5. Remember it takes energy and effort to succeed.  Be like an athlete, train yourself to win


People with a good support system are more successful at overcoming life’s problems.

Are there people you can count on to listen to you when you need to talk? Can you speak to them frankly, without worrying about what you say? And are there people in your life you can count on to support you in major decisions?

Why not arrange to see old friends and family members.  You will find most people will take an interest in you if you show a real interest in them first.

Don’t wait for things to get better, take the first step – taking action gives us an increased feeling of competence and self-esteem. Taking action raises our self-efficacy!

Are you a resilient leader?

Resilience is the process of adapting well in the face of adversity.  We need it in our personal  lives and we certainly need it at work! It means we can “bounce back” from difficult experiences.

Research has shown that resilience is ordinary, not extraordinary. People usually show resilience but that doesn’t  mean they don’t experience difficulty.

Resilience isn’t necessarily something you are born with it – you learn how to show it.  Relationships that create warmth and trust, that provide role models, and offer encouragement and reassurance help bolster a person’s resilience.

Several additional factors are associated with resilience, including:

  • The ability to make realistic plans and take steps to carry them out
  • A positive approach and confidence in yourself
  • Communication skills
  • Problem solving abilities
  • The ability to handle your own emotions

Not everyone reacts the same way to challenges.  An approach to building resilience that works for one person might not work for another.  A person’s culture probably has an impact on how he or she communicates feelings and deals with adversity

But here are some strategies for building your own resilience and encouraging it in those you lead.

  1. Develop strong connections with others!  Good relationships with other people mean that you can support each other.  This is particularly important in organizations going through difficulties – sometimes it is only team work that can pull you through!
  2. Avoid seeing crises as insurmountable problems. You may not be able to change what has happened but you can change how you respond.  As the leader, this will affect how others respond. Keep your eye on the bigger picture and look beyond the present to how future circumstances will be better.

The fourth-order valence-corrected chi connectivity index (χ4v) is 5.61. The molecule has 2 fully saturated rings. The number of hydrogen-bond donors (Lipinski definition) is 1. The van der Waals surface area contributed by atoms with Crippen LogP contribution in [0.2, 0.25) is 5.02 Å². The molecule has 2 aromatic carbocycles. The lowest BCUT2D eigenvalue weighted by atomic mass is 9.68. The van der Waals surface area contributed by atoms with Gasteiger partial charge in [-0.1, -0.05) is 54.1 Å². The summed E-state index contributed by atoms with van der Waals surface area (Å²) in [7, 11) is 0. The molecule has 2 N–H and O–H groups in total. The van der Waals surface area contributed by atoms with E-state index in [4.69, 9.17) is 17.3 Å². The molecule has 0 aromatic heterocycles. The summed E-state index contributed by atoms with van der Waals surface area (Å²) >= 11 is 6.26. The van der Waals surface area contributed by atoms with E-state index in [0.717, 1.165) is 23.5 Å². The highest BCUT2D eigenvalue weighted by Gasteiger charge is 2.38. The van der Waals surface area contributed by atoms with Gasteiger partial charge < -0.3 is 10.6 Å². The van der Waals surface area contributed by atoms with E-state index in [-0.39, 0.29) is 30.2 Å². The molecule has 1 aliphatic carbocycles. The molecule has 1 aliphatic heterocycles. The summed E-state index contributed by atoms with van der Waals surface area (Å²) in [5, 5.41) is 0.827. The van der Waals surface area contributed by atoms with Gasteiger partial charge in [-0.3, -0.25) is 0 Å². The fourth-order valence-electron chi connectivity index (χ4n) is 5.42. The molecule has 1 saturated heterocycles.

3. Accept that change happens. Certain goals may no longer be attainable as a result of adverse situations. Accepting circumstances that cannot be changed can help you focus on circumstances that you can alter.
  4. Move toward your goals. Develop some realistic and short term goals and start to move towards them.  That will inspire confidence in your ability to move towards your bigger goals and towards a time beyond the present problems.
  5. Take decisive actions. Act on adverse situations as much as you can and take decisive actions.  Don’t let people detach completely from problems and just wish they would just go away.
  6. Encourage people to look for opportunities for self-discovery. People often learn something about themselves in difficult circumstances and may find that they have grown in some respect as a result of the challenge.  Many people who have experienced difficulties have reported better relationships, a greater sense of strength (even while feeling vulnerable) and an  increased sense of self-worth.
  7. Encourage people to nurture a positive view of themselves. Developing confidence in their ability to solve problems and trusting their instincts helps build resilience.
  8. As the leader keep things in perspective and maintain a hopeful outlook. An optimistic outlook enables you and them to expect that the good times will come back.  In turn that probably will speed the time it takes to resolve the problem.

I am Wendy Mason and I work as a personal and business coach, consultant and blogger.  I have worked with many different kinds of people going through personal  and career change. If you would like my help, please email me at or ring ++44(0)2084610114 or ++44(0)7867681439.  I will be very pleased to hear from you.